The law does not require plans to offer addiction and mental health benefits. It says that if they do, they must do so with the same co-pays, deductibles, and annual and lifetime caps on all covered services, medical or mental. Health plans cannot manage mental health/addiction benefits more stringently than they manage medical benefits. If out-of-network benefits are offered for medical/surgical procedures, they also must be extended to mental-health services.
But there are no publicly available data about compliance with this law.
The federal government still has not issued a final rule to provide clarity on what employers must cover, and how parity between the management of medical care and mental-health care applies.
Some plans subject mental health benefits to a stricter form of cost containment than medical benefits, under the rubrics of “medical-necessity criteria” (the standards by which a health plan determines whether a particular treatment is needed), “utilization review” (when a health-insurance company reviews a request for medical treatment), “fail-first requirements” (such as requiring a patient to fail at outpatient treatment before being able to receive inpatient or residential treatment) and prior authorization for services.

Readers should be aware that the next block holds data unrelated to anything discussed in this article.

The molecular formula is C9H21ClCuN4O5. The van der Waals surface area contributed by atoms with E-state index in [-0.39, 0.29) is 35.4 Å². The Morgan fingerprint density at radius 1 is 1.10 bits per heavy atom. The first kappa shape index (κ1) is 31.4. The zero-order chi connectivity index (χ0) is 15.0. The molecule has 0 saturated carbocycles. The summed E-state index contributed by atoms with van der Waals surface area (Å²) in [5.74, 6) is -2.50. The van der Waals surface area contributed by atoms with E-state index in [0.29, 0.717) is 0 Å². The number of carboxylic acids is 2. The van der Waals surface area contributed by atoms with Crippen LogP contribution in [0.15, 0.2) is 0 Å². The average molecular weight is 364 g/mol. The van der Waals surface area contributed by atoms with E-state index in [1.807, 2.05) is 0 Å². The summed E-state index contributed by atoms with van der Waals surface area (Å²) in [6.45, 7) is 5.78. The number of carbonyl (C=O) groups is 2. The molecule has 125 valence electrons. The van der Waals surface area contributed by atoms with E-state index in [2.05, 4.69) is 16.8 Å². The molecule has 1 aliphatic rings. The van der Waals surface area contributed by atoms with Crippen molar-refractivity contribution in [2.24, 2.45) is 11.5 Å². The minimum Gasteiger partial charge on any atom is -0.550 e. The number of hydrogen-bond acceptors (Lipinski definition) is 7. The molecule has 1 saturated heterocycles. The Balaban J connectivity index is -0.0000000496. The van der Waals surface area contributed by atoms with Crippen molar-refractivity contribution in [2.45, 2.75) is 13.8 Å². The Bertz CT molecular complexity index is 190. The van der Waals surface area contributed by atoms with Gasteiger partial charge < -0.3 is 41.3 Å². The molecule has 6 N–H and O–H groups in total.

There is also confusion surrounding how the law applies to Medicaid-managed care plans. The federal government has promised further guidance for states, but to date, there are no rules.
While some states such as New York have issued helpful guidance on parity for Medicaid providers, many states are doing nothing to enforce the law until they receive further clarification from the federal government or political pressure to do so.
Mental health parity will only happen if it is a policy priority of President Obama and the states. We must break the silence that permits mental-health services to remain untreated and publicly call for mental-health-parity implementation.
Judith D. Bentkover is an adjunct professor of health services, policy, and practice at Brown University, academic director of Brown’s Executive Master of Health-Care Leadership Program, and a professor of economics at Tufts University.